Did you know that your toothbrush can be a breeding ground for germs, fungus and bacteria?
A scientific study has found more than 10 million bacteria living on a single toothbrush! After a well-used period, the bacterial numbers can significantly reach to as many as you would find on a toilet brush! Gross!
Toothbrushes usually become contaminated in as little as one week to one month after the first use and contain several dangerous bacteria such as Streptococci, E. Coli (food poisoning) and Candida Albicans (fungal infections).
If your brush resides in the same neighbouring environment as your toilet, there might be some cross contamination occurring as the evaporated toilet water in the air of your bathroom is able to settle on your toothbrush and the odds of contamination are even higher if your bathroom is poorly ventilated. Ideally, keep your brush in a different room to your toilet to maintain its hygienic levels or cover the toilet with the toilet lid while flushing.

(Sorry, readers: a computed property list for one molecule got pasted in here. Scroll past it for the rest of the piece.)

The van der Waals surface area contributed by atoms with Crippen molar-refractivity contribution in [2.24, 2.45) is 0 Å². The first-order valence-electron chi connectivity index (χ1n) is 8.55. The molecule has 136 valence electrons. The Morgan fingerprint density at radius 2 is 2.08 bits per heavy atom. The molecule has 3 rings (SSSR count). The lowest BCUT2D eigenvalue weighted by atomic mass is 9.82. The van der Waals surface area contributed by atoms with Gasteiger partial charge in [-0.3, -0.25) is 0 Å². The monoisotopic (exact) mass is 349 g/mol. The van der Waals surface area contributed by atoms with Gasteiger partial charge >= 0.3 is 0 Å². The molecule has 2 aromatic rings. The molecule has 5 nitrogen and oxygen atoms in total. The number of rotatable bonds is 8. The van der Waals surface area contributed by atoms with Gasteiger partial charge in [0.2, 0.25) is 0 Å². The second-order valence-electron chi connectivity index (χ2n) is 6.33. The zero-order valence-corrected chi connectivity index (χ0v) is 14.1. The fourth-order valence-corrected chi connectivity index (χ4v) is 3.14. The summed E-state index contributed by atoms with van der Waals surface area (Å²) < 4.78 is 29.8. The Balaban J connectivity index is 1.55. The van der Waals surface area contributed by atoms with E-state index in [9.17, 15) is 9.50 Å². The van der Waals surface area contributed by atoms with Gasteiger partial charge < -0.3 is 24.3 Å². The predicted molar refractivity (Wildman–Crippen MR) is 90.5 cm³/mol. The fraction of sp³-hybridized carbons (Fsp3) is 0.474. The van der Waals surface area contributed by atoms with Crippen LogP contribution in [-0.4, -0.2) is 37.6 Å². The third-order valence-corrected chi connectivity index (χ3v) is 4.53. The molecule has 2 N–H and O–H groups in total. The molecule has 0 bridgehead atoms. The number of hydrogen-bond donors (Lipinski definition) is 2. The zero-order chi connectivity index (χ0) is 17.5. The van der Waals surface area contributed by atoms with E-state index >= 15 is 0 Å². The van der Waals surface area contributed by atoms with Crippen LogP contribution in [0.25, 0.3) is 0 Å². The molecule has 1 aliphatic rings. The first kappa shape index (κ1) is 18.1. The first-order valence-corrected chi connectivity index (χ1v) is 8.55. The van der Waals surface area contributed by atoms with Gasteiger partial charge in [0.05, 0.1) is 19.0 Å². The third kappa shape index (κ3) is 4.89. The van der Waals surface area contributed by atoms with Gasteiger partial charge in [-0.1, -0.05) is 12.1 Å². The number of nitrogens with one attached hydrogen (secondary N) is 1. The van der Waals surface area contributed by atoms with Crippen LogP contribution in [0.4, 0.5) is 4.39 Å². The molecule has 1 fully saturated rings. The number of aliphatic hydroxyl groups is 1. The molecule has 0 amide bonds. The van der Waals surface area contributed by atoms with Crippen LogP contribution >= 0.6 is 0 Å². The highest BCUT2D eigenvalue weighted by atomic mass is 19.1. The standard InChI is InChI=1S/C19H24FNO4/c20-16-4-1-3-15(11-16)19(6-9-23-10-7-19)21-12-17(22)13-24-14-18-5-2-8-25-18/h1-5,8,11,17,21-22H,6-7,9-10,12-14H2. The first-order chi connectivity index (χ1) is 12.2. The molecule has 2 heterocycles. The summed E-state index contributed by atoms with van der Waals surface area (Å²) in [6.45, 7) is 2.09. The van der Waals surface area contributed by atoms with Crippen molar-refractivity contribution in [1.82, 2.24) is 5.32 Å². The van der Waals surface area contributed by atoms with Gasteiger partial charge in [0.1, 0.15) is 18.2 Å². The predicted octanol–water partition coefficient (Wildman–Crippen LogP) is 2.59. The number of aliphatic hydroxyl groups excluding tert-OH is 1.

To maintain the toothbrush’s optimal output, it is recommended to change your toothbrush at least once every three months or sooner if the bristles are frayed. Using an older toothbrush not only stores unwanted mature plaque butthe deformed bristles become less effective in their role. If you have recently suffered from flu or have been diagnosed with periodontal disease (jaw-bone disease) you should change your toothbrush more often.
How to minimise the bacterial growth on your toothbrush?
After brushing your teeth, shake it vigorously under tap water to clean between the bristles and store it in an upright position so that it is aerated and able to dry naturally. Otherwise damp bristles provide a favorable environment for the bacteria to flourish.
You wouldn’t clean your dishes with foul stale dishwashing water, why possibly harm your health with an unhygienic toothbrush?
Provided by Emma Nikolic